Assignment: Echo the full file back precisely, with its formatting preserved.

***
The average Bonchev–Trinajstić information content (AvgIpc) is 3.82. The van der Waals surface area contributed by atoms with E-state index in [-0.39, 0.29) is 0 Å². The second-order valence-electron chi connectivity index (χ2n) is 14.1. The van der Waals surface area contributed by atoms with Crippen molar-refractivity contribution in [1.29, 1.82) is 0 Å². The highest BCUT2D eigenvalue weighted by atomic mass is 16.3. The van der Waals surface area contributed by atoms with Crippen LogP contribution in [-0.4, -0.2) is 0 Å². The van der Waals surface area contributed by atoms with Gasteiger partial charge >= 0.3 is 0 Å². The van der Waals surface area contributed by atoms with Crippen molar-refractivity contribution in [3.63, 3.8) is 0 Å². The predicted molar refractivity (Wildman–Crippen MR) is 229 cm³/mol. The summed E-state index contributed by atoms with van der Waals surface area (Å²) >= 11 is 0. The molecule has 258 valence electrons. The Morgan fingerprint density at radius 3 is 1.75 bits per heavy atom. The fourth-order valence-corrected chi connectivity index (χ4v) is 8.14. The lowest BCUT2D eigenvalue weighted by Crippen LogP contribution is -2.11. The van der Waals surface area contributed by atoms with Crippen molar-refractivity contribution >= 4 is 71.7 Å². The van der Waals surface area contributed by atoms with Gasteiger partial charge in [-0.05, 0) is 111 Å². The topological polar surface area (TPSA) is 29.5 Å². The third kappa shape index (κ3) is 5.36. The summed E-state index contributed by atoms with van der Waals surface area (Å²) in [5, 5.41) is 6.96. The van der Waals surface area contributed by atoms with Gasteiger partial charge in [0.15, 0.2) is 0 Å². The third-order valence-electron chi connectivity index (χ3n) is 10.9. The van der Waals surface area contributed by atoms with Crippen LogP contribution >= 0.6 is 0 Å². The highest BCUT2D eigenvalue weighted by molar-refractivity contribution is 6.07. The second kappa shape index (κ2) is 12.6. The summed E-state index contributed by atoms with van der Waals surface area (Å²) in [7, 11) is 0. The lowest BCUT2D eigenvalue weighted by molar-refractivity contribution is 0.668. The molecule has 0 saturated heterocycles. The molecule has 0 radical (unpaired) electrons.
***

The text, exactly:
The average Bonchev–Trinajstić information content (AvgIpc) is 3.82. The van der Waals surface area contributed by atoms with E-state index in [-0.39, 0.29) is 0 Å². The second-order valence-electron chi connectivity index (χ2n) is 14.1. The van der Waals surface area contributed by atoms with Crippen molar-refractivity contribution in [1.29, 1.82) is 0 Å². The highest BCUT2D eigenvalue weighted by atomic mass is 16.3. The van der Waals surface area contributed by atoms with Crippen LogP contribution in [-0.4, -0.2) is 0 Å². The van der Waals surface area contributed by atoms with Gasteiger partial charge >= 0.3 is 0 Å². The van der Waals surface area contributed by atoms with Crippen molar-refractivity contribution in [3.63, 3.8) is 0 Å². The predicted molar refractivity (Wildman–Crippen MR) is 229 cm³/mol. The summed E-state index contributed by atoms with van der Waals surface area (Å²) >= 11 is 0. The molecule has 258 valence electrons. The Morgan fingerprint density at radius 3 is 1.75 bits per heavy atom. The fourth-order valence-corrected chi connectivity index (χ4v) is 8.14. The lowest BCUT2D eigenvalue weighted by Crippen LogP contribution is -2.11. The van der Waals surface area contributed by atoms with Crippen molar-refractivity contribution >= 4 is 71.7 Å². The van der Waals surface area contributed by atoms with Gasteiger partial charge in [-0.05, 0) is 111 Å². The topological polar surface area (TPSA) is 29.5 Å². The third kappa shape index (κ3) is 5.36. The summed E-state index contributed by atoms with van der Waals surface area (Å²) in [5, 5.41) is 6.96. The van der Waals surface area contributed by atoms with Gasteiger partial charge in [0.15, 0.2) is 0 Å². The third-order valence-electron chi connectivity index (χ3n) is 10.9. The van der Waals surface area contributed by atoms with Crippen LogP contribution >= 0.6 is 0 Å². The highest BCUT2D eigenvalue weighted by molar-refractivity contribution is 6.07. The second kappa shape index (κ2) is 12.6. The summed E-state index contributed by atoms with van der Waals surface area (Å²) in [7, 11) is 0. The lowest BCUT2D eigenvalue weighted by molar-refractivity contribution is 0.668. The molecule has 0 saturated heterocycles. The molecule has 0 radical (unpaired) electrons.